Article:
Buying Raw Land

Discussion in 'Homesteading Questions' started by cchapman84, Apr 1, 2005.

  1. cchapman84

    cchapman84 Well-Known Member

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    Okay, we may have found a property that we might want to buy. We're probably going to go look at it next weekend (it's supposed to rain all weekend here, and it's mud season, so not the best time to go walking a property). My question would be, what questions do we need to ask?

    1. I know we'll need a perc test, but who usually pays for that, us or the seller?
    2. How recent should a survey have been done? 5 years, 10 years, 50 years?

    What other stuff should we ask? I really have no clue in this. I knew what to ask when we bought our house, but land is another story all together!

    Thanks everyone!

    Cameron in VT
     
  2. VALENT

    VALENT Well-Known Member

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    Normally, the perc test is the buyer's responsibility but you could make the sale contingent on acceptability.
    I would want a very recent survey or at the very least be able to see all marks.
    Ask about flooding, neighbors, what they like the most, what they like the least and just talk with them.
    Mostly, its not the asking, its whether it looks like home. Then worry about specifics.
     

  3. Mike in Ohio

    Mike in Ohio Well-Known Member

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    Cameron,

    Rainy weather is an excellent time to go look at a property. Watch how the water flows. This is a good way to really see the contours of the land. It will give you an idea of where you might put a pond or tank.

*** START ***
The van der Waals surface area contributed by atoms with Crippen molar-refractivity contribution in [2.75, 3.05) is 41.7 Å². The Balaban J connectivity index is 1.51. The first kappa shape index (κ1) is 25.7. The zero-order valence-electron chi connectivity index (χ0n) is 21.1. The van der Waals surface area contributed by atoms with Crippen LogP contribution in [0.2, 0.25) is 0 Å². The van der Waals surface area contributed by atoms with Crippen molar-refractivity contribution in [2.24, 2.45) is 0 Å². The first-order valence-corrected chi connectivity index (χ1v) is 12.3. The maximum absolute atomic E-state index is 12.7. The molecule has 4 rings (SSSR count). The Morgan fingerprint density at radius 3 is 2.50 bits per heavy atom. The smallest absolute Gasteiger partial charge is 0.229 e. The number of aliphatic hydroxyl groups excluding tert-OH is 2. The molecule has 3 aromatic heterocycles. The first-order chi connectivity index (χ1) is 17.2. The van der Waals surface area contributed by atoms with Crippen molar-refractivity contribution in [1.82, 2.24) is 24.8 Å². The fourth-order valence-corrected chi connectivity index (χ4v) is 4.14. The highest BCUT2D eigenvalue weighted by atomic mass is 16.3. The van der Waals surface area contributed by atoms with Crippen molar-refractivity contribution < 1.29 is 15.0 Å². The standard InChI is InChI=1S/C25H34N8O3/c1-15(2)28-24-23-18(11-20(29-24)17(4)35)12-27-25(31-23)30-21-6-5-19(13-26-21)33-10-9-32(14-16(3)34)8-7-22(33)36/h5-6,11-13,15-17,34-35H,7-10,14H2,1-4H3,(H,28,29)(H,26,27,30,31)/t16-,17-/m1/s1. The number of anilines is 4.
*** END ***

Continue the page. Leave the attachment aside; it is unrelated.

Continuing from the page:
If you buy the property you'll have to deal with rainy days anyways. Better to learn about it in advance.

    Mike
     
  4. coventry49

    coventry49 Well-Known Member

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    Questions to ask:
    1. Are there any deed or covenant restrictions on the property? BIG consideration!
    2. Who owns the mineral, timber and/or water rights?
    3. Do you have deeded access to your land?
    4. Is that access going to require lots of excavation to be useable? (IOW, does the access go up over a cliff, through a boulder field, etc?)
    5. How close are the neighbors' wells? How deep did they have to go to get water? How many gallons per minute do they get?
    6. If you are going to use electricity and/or phone, how close are they to where you will be building? How much $$ per foot to run utilities to your building site?
    7. Is the building site or access located in a flood plain?
    8. Are there any easments on the property? If so, find out the exact details of each one, and determine if you can live with them.